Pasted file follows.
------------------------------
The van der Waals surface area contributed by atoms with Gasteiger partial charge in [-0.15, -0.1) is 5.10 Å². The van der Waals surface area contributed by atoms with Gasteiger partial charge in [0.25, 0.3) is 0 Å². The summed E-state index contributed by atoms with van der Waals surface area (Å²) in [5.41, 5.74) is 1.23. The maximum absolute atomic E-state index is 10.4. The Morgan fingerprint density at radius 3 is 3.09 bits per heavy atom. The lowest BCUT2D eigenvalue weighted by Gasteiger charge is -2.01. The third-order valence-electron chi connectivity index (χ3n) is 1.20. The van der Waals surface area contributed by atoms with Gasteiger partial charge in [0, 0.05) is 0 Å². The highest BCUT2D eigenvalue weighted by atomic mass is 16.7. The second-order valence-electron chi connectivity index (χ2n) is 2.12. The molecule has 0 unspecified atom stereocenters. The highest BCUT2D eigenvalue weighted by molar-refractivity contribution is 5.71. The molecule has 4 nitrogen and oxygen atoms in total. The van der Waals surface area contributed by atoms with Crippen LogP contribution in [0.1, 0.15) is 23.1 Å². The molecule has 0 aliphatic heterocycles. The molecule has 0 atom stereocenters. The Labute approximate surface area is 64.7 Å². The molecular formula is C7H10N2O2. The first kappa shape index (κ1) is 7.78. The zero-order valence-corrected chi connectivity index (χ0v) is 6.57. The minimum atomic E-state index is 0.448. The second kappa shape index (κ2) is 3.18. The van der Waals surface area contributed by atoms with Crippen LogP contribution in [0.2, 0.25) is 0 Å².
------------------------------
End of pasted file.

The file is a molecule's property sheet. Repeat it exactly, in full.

The van der Waals surface area contributed by atoms with Gasteiger partial charge in [-0.15, -0.1) is 5.10 Å². The van der Waals surface area contributed by atoms with Gasteiger partial charge in [0.25, 0.3) is 0 Å². The summed E-state index contributed by atoms with van der Waals surface area (Å²) in [5.41, 5.74) is 1.23. The maximum absolute atomic E-state index is 10.4. The Morgan fingerprint density at radius 3 is 3.09 bits per heavy atom. The lowest BCUT2D eigenvalue weighted by Gasteiger charge is -2.01. The third-order valence-electron chi connectivity index (χ3n) is 1.20. The van der Waals surface area contributed by atoms with Gasteiger partial charge in [0, 0.05) is 0 Å². The highest BCUT2D eigenvalue weighted by atomic mass is 16.7. The second-order valence-electron chi connectivity index (χ2n) is 2.12. The molecule has 0 unspecified atom stereocenters. The highest BCUT2D eigenvalue weighted by molar-refractivity contribution is 5.71. The molecule has 4 nitrogen and oxygen atoms in total. The van der Waals surface area contributed by atoms with Crippen LogP contribution in [0.1, 0.15) is 23.1 Å². The molecule has 0 aliphatic heterocycles. The molecule has 0 atom stereocenters. The Labute approximate surface area is 64.7 Å². The molecular formula is C7H10N2O2. The first kappa shape index (κ1) is 7.78. The zero-order valence-corrected chi connectivity index (χ0v) is 6.57. The minimum atomic E-state index is 0.448. The second kappa shape index (κ2) is 3.18. The van der Waals surface area contributed by atoms with Crippen LogP contribution in [0.2, 0.25) is 0 Å².